Plenty of broadcasters turn to Gus Ramsey for critiques and advice. The Program Director for the Dan Patrick School of Sportscasting at Full Sail University is also a broadcasting coach working with clients at all levels of the business. They trust his opinion because of his professional experience.

Courtesy Full Sail University

In a prior life, Ramsey was the producer of SportsCenter on ESPN. He has worked with a number of incredibly talented people and been tasked with taking newbies to new heights, so I asked him what he would be thinking if it were his job to get Tom Brady ready for his first FOX broadcast.

Sometimes great athletes forget that most humans don’t know what the athletes know. Things that are basic or simple or even mundane to the athlete are incredible pieces of wisdom or insight to the average fan.

When I was at ESPN we had Tony Gwynn in for an episode of Baseball Tonight. In our show meeting, Tony was explaining why a hitter was slumping because we was cupping his wrist. He went on explaining it for 30 seconds or so. The room was in total silence, eating up every word. The greatest hitter of our generation was doing a deep-dive on hitting. It was amazing.

Tony suddenly got a little self-conscious, stopped explaining and apologized for “going on too long” and we were all like “No!! Keep going!” Tony thought is was boring. It was just the opposite.

Athletes can think things they’ve learned and repeated their whole lives are common knowledge so sometimes they don’t share that info because they think “everyone knows this.”

I want to walk away from a broadcast feeling like I learned something. Sometimes the ex-athlete doesn’t realize how much educating they can do in a broadcast.

The other thing I always encourage former athletes or coaches to do is to take the viewer where they’ve never been; on the field, in the locker room, in a contract negotiation, etc. If you can get that viewer to fully appreciate the feelings and emotions of what goes on in those places, you enhance the experience for us.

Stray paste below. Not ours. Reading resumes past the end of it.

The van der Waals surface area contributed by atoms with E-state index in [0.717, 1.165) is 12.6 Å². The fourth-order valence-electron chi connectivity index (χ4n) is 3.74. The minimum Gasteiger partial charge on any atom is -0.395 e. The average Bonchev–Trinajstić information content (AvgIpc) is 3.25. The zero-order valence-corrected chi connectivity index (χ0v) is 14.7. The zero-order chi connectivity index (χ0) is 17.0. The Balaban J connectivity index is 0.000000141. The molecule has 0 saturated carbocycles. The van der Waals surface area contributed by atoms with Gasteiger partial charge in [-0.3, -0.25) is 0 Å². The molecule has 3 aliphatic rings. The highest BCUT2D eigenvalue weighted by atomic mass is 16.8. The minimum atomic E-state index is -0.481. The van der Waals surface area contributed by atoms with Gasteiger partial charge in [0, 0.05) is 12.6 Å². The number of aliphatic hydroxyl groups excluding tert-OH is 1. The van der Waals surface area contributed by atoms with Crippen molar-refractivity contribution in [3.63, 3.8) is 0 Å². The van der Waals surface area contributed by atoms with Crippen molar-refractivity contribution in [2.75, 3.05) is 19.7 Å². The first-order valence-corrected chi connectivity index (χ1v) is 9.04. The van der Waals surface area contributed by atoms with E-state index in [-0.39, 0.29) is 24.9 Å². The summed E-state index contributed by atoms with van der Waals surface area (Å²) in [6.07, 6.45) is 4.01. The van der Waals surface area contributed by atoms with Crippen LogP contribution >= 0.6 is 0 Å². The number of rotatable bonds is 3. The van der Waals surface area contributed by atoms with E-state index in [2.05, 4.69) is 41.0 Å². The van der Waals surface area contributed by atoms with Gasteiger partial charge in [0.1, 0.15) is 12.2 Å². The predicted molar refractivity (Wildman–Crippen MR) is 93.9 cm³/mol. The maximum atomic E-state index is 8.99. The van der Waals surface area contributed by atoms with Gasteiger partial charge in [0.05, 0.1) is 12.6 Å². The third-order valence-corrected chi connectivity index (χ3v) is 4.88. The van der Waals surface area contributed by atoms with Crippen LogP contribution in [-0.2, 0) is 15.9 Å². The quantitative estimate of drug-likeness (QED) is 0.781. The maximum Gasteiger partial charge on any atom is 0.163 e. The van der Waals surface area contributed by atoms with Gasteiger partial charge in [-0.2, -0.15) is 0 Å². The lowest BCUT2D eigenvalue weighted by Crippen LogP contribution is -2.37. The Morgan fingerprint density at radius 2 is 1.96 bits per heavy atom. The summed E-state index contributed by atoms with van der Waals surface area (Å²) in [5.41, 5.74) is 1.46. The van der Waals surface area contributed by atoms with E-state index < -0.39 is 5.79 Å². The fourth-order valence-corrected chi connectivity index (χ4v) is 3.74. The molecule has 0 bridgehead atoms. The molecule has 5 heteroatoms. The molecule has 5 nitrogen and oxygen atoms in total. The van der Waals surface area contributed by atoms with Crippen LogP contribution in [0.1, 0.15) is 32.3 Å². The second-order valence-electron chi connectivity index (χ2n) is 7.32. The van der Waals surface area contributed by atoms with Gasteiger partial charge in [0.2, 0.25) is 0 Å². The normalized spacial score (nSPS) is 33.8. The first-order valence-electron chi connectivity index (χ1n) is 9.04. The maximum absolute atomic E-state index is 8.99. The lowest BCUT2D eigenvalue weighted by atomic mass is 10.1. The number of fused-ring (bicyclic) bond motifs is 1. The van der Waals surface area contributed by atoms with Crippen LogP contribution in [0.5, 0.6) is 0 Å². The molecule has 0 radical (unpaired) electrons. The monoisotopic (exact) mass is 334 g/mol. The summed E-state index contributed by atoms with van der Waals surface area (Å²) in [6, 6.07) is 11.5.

Terrell Davis was an analyst on NFL Network for a bit after his career. He once described Champ Bailey running back an interception 100 yards by saying as Bailey got to the 50 yard line “right here it feels like someone put sandbags on your ankles.” I’ve never run 100 yards in a football uniform in Denver’s altitude, but Terrell’s line helped me better understand what it feels like.

Gus ramsey via text message

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BSM Writers

Mark Packer Loves Reading Your Memories & Tributes to Billy Packer

“I’ve heard from all kinds of coaches. I’ve been blown away. It’s just another reminder of the impact Billy had on so many different people, not just the world of sports.”

Tyler McComas




It still stands today as one of the most iconic moments in the storied history of Arizona basketball. Three simple words said it all as the Wildcats celebrated an overtime win over Duke to win the 1997 national championship. “Simon says championship.” Those were the words of legendary broadcaster Billy Packer as Miles Simon fell to the floor with the ball in his hands. It’s one of many lines his son, Mark Packer, has been reminded of recently.

It was the perfect three words after the country just watched Simon carry Arizona to college basketball glory. Packer captured the moment perfectly, just like he did during every Final Four for 34 years.

Packer passed away last Thursday at the age of 82 but his legacy and impact in sports broadcasting will never perish. He was heard during every NCAA Tournament from 1975 to 2008 and was on the call for some of college basketball’s most iconic moments, including Michael Jordan’s shot to win the 1982 National Championship, Bird vs Magic in 1979, and even Kansas completing an improbable comeback to win the 2008 championship in his last broadcast. And the best part of it all was that Packer did it his own way, with his own unique style.

“It has really been remarkable,” said Mark Packer. “When Billy passed Thursday night we put it out on Twitter and it took off but I didn’t really know what to expect on Friday and Saturday as far as reaction. But the tributes have been fantastic and our family has loved it.